Throughout my childhood, I only ever saw my father at sporadic intervals. I still harbour resentments at all the years I spent as the ‘mediator’ in their fractured relationship.
Somehow, I thought misguidedly I would be doing my daughter a favour in sparing her this disruption if I severed all ties with her father. Ruby, I concluded, didn’t need James. She had me: I was all she needed.
How terribly wrong I was.
I’d met James, a 42-year-old newspaper reporter, when we worked together in Bristol in 2003. We were just friends until a Christmas fling in 2006 changed everything. We weren’t even a proper couple when I discovered I was pregnant in April 2007.
James was shocked, but nevertheless said he would support me no matter what. So we decided to give parenthood, and our relationship, our best shot.
We moved to the South Coast, rented a family home and determined to make it work. But our path was not to be a smooth one.
After a traumatic birth, in which Ruby and I almost died due to pre-eclampsia — a condition caused by high blood pressure, which affects 5 per cent of women in later pregnancy — I spent two weeks in hospital.
I was hardly able to pick up my newborn baby, let alone breastfeed her, and struggled to bond with her.
I don’t use this as an excuse for the bad behaviour that was to come, but the tranquil birth I’d dreamt of had been smashed to pieces. I sank into depression.
I pushed away James because I felt so sad, when all I really wanted was his love and help.
It was hardly a big surprise, then, that after a few months of sleepless nights with a newborn, tension and arguments, our relationship was in tatters.
Ruby was ten months old when I announced I was leaving. James was utterly taken aback.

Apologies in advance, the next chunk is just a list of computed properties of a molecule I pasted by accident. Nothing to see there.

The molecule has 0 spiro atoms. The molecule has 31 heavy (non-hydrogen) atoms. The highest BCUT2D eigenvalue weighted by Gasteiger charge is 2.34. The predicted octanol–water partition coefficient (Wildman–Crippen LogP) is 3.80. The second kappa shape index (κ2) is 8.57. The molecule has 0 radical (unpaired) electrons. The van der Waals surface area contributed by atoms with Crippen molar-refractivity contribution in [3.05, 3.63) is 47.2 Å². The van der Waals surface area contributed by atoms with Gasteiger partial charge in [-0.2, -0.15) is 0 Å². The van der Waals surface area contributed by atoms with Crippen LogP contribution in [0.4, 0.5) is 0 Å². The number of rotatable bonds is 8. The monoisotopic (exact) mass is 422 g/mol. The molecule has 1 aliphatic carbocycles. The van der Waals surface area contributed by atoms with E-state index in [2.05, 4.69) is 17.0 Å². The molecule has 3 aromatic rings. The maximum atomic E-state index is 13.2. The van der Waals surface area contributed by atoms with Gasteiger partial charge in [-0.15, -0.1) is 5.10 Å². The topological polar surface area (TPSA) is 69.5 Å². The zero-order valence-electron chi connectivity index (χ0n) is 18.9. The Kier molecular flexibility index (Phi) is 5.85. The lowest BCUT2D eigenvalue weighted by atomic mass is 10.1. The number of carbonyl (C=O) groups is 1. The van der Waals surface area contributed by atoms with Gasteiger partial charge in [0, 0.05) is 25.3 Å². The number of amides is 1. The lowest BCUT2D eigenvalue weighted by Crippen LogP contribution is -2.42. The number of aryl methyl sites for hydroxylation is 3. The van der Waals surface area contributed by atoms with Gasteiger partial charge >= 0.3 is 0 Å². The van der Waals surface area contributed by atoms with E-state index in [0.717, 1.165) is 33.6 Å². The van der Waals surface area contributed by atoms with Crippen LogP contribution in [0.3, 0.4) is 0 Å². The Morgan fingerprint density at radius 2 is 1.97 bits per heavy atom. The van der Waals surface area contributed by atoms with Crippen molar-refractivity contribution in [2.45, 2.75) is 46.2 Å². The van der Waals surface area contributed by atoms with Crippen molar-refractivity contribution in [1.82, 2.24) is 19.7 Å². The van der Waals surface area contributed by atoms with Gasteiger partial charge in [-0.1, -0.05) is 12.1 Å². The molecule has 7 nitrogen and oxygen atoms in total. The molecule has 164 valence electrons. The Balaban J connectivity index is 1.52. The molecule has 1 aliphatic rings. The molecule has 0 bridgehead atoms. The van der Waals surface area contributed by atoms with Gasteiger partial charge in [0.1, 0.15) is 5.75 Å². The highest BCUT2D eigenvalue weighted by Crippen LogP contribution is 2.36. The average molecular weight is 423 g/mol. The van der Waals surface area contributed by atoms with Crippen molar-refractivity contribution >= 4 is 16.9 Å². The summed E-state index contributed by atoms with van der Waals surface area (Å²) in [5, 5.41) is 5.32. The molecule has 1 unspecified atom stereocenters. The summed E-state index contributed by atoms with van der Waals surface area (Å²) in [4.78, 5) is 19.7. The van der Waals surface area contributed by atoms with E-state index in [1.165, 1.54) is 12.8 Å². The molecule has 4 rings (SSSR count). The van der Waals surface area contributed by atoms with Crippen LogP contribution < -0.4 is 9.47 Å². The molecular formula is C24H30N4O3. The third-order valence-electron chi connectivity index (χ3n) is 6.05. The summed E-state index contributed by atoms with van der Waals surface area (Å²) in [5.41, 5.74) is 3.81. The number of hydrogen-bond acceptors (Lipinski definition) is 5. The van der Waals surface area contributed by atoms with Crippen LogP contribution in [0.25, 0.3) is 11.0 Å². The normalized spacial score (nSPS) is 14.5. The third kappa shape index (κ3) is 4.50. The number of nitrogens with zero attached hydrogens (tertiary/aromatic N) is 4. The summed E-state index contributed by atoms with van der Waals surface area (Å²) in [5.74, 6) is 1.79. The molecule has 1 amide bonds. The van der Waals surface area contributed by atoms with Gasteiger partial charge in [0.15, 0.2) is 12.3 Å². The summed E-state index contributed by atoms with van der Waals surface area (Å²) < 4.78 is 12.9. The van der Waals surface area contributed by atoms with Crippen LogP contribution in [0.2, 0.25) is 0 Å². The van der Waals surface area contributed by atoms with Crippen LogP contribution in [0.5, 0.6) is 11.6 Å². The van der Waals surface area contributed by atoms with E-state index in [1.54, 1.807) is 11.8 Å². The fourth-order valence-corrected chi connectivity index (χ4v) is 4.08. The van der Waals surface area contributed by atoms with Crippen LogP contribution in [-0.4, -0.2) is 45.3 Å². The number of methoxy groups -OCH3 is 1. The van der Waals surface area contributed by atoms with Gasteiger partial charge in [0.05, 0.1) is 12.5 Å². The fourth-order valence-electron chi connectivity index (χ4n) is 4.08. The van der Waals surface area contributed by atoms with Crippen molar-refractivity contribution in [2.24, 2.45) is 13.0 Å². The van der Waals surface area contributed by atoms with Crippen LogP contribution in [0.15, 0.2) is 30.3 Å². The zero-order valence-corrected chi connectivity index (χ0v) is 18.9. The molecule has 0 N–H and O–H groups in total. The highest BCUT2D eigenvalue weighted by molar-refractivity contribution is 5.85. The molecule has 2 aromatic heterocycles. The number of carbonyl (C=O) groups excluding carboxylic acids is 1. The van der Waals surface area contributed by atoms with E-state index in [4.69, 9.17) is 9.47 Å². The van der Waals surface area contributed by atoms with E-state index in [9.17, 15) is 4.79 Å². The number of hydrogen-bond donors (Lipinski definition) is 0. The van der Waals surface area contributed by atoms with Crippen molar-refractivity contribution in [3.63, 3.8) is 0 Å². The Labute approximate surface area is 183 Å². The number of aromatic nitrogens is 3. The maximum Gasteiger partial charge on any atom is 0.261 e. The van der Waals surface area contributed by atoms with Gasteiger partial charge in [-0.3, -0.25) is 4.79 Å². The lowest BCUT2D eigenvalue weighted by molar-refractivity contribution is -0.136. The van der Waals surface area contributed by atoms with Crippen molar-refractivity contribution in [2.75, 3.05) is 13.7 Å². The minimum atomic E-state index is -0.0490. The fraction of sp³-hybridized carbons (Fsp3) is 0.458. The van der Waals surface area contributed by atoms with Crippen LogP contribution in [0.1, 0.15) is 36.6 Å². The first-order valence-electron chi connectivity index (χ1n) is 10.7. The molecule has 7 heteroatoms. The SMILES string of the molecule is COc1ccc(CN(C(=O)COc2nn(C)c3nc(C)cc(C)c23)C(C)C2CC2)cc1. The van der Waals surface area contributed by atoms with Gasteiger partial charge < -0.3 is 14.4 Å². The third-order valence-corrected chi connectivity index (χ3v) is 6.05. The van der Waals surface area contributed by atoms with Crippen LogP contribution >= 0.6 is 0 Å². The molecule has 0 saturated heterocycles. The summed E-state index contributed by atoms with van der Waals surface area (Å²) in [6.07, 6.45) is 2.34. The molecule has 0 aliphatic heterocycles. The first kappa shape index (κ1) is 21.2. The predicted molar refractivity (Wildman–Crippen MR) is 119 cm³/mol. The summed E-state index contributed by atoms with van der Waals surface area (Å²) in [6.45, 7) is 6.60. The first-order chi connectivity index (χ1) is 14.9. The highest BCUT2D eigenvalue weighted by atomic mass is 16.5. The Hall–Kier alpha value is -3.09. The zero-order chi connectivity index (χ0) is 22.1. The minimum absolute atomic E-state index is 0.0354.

I think he thought we’d somehow muddle through, but my mind was made up.
I convinced myself I could just sweep the matter of my baby’s father under the carpet. The scars of my parents’ acrimonious break-up ran deep.
I moved into a flat in Hove, East Sussex, in October 2008 and set about making it as difficult as possible for James to see his daughter.
I ignored his calls, refused to answer the door and slandered him to anyone who would listen.
I told everyone he was a dreadful father: he didn’t give her enough to drink; didn’t change her nappy often enough; and his flat was a tip.
Today I can admit my unhappiness was to blame, not James’s ability as a father.
I thought that if I just ignored him for long enough then he’d disappear. He’d give up and find someone else to pester. Ruby and I would be happy on our own.
But, thank God, James never gave up. When all negotiation failed, he sought legal advice and decided to fight me to gain access to his child.
He didn’t even go for shared custody, just the right to form some sort of relationship with her.